Wed, 10/04/2017 - 4:46am

The Vietnamese were convinced our Domino Theory was a clumsy lie prosecuted to reimpose French colonialism. The suggestion the Vietnamese would allow themselves to facilitate Chinese expansionism was dismissed out of hand as it flew in the face of thousand years of anti Chinese hatred.

The Chinese were equally convinced nobody would be stupid enough to believe the Vietnamese would tolerate any form of Chinese hegemony and came to believe we were intent on occupying Vietnam as a prelude to an invasion of China itself.

This was why they fought with so much tenacity. The Vietnamese were willing and able to take an Ia Drang or a Hamburger Hill every week and the Chinese were ready and willing to provide the means. We on the other hand are still traumatised by these two very brief tactical events despite suffering a tenth of the KIA.

The Vietnamese wanted it more, not because they were braver or better fighters, but because our leadership's dereliction of duty led them to believe their very existence as a nation depended on victory.

McLuhan was incisive when he asserted that, “the medium is the message”. In the case of the Thirty-Four Years War in Indochina, American participation only came under both the spotlight and the microscope of the mainstream Western media when significant ground forces were committed in 1965. What of the previous decade of airstrikes and covert action?

From 1965 on, Americans at home could see and hear the war in an immersive and unfiltered way that only combat veterans could have hitherto. It became quite apparent to them that Sherman’s maxim held true. All eligible draftees had to do was turn on their televisions to fear being sent “over there”. Of course, conscientious objection to an immoral war felt better than evading one’s duty to one’s country out of fear, and all the better if resistance to the war was doing one’s patriotic duty.

Yet the enemy fought under the cover of darkness. Hanoi’s follies and atrocities would not be exposed by marauding reporters or by disillusioned insiders. I can think of no films and few photos of the 4% of North Vietnamese that Ho and the CPV murdered in order to “collectivize” the country. By comparison, the death toll resulting from Saigon’s clumsy and corrupt authoritarianism was a mere rounding error. But who will forget the clip of the ARVN officer shooting a NLF prisoner in the head brazenly in the middle of the street? When the victorious CPV caused 10% of the population of South Vietnam to flee in the years following the U.S. withdrawal, it did nothing to alter the narrative of the war in American popular culture.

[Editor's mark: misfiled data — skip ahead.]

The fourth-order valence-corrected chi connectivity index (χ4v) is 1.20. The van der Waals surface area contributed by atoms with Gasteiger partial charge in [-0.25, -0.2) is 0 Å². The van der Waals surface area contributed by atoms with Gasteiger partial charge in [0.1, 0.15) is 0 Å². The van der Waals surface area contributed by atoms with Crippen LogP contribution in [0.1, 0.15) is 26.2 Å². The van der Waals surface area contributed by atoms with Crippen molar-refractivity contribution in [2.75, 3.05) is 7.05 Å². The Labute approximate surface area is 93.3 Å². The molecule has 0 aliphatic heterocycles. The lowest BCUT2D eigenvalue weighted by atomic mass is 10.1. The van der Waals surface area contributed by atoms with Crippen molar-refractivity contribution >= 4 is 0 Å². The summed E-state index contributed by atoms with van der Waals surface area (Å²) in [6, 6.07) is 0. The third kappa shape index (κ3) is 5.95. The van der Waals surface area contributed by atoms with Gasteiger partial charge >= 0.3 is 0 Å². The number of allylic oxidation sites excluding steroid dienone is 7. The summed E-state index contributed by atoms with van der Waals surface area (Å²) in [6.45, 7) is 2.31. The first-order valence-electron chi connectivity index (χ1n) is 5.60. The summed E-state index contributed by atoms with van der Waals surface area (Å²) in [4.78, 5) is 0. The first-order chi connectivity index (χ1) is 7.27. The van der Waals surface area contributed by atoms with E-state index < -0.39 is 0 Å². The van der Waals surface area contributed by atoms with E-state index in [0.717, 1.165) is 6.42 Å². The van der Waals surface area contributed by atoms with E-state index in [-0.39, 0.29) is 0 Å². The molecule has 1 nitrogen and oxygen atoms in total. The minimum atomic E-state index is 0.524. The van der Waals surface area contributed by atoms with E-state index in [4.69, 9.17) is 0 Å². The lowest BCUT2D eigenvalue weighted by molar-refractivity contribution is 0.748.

It is curious that many believed in the myth of the war as a “people’s one”. That the NLF were broken in 1968, that the NVA relied upon endless materiel and protection from the Soviet Union and China - which had deployed some 400,000 personnel to North Vietnam, and which had established the densest air defense network in the world there – was lost on the public. Had the U.S. truly returned the favor in Afghanistan, the Mujaheddin would have been driving Abrams tanks, U.S. forces would be occupying the Durand Line as a firewall, and U.S. pilots would be flying F-15s and F-16s in “Afghan” markings.

Burns’ “The Civil War” was a masterpiece. However, I did not expect him and Novick to add anything new or significant to the popular discourse on the war. Today, war footage in the mainstream media is sanitized – for now obvious reasons – except for amateur YouTube clips.

J Harlan

Tue, 10/03/2017 - 6:50pm

You might be able to find the "truth" in the past in pinning down what time X crossed the LD or how many bombs Y dropped but sorting out the motives of people is tremendously difficult and what "could have happened" is impossible.

What is certain is that the US entered the Vietnamese war, left and then their allies were defeated.

Could the US have won? Who didn't. If the public had been more supportive. If the media were on side. If the army had been told to take Hanoi. If the Chinese and Soviets had signaled they would sit on sidelines while the US took N. Vietnam. If an expanded draft to provide the manpower for taking and holding all of Viet Nam didn't lead to massive social unrest in the US...

Helping the French and then joining in a civil war was a bad idea. Fantasizing about what might have been is pointless as is complaining that the Communists were nasty too.

Robert C. Jones

Fri, 10/06/2017 - 8:13pm

In reply to by Bill M.



Fri, 10/06/2017 - 9:22pm

In reply to by Robert C. Jones


To refer back to our semantic debate over “intelligence”, you will see that Bill M. refers to what I mean as “understanding”. I had also hoped that my reference to the Kennan telegram of 1946 would help put us on the same page as far as terminology is concerned.

If Ho and Mao were striving to “throw off the yoke of Western colonialism”, then one can say the same of Lenin, Stalin, Mussolini, Hitler, and Tojo. Mao and Ho invaded and interfered in other countries, and clearly sought to impose their own variant of control: on Tibet, on Taiwan, on South Korea, on South Vietnam and on Cambodia. I do not know what “tactical” approaches you are referring to. If you are attempting to romanticize Mao’s and Ho’s willingness to sacrifice the lives of their subjects while adventuring abroad, then I would caution you that this is a symptom of brutal totalitarian states, not liberal democratic ones. There was little noble in the wars of East and Southeast Asia from 1946-1979, but the means and ends of the Communist leaders were the least noble.